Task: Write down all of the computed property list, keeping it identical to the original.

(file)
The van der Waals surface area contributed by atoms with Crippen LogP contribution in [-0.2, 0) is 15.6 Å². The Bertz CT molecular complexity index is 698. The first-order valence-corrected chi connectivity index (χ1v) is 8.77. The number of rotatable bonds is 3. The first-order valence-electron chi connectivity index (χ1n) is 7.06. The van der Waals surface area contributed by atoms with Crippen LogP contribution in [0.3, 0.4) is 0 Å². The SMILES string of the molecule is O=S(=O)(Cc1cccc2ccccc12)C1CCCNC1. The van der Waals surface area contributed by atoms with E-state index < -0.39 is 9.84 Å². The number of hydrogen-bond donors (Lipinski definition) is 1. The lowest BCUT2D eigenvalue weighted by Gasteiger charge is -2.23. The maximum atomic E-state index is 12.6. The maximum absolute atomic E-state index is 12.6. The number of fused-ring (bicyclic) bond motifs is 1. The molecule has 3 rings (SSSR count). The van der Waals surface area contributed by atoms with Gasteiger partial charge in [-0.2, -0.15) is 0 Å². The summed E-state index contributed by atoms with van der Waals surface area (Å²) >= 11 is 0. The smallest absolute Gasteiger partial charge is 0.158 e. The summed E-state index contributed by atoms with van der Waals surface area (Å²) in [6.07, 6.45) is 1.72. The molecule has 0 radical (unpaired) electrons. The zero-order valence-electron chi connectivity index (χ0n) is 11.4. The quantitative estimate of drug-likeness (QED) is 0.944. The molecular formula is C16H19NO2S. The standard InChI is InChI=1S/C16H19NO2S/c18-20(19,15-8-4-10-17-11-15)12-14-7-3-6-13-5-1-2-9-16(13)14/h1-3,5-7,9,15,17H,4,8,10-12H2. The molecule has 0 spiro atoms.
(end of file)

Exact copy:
The van der Waals surface area contributed by atoms with Crippen LogP contribution in [-0.2, 0) is 15.6 Å². The Bertz CT molecular complexity index is 698. The first-order valence-corrected chi connectivity index (χ1v) is 8.77. The number of rotatable bonds is 3. The first-order valence-electron chi connectivity index (χ1n) is 7.06. The van der Waals surface area contributed by atoms with Crippen LogP contribution in [0.3, 0.4) is 0 Å². The SMILES string of the molecule is O=S(=O)(Cc1cccc2ccccc12)C1CCCNC1. The van der Waals surface area contributed by atoms with E-state index < -0.39 is 9.84 Å². The number of hydrogen-bond donors (Lipinski definition) is 1. The lowest BCUT2D eigenvalue weighted by Gasteiger charge is -2.23. The maximum atomic E-state index is 12.6. The maximum absolute atomic E-state index is 12.6. The number of fused-ring (bicyclic) bond motifs is 1. The molecule has 3 rings (SSSR count). The van der Waals surface area contributed by atoms with Gasteiger partial charge in [-0.2, -0.15) is 0 Å². The summed E-state index contributed by atoms with van der Waals surface area (Å²) >= 11 is 0. The smallest absolute Gasteiger partial charge is 0.158 e. The summed E-state index contributed by atoms with van der Waals surface area (Å²) in [6.07, 6.45) is 1.72. The molecule has 0 radical (unpaired) electrons. The zero-order valence-electron chi connectivity index (χ0n) is 11.4. The quantitative estimate of drug-likeness (QED) is 0.944. The molecular formula is C16H19NO2S. The standard InChI is InChI=1S/C16H19NO2S/c18-20(19,15-8-4-10-17-11-15)12-14-7-3-6-13-5-1-2-9-16(13)14/h1-3,5-7,9,15,17H,4,8,10-12H2. The molecule has 0 spiro atoms.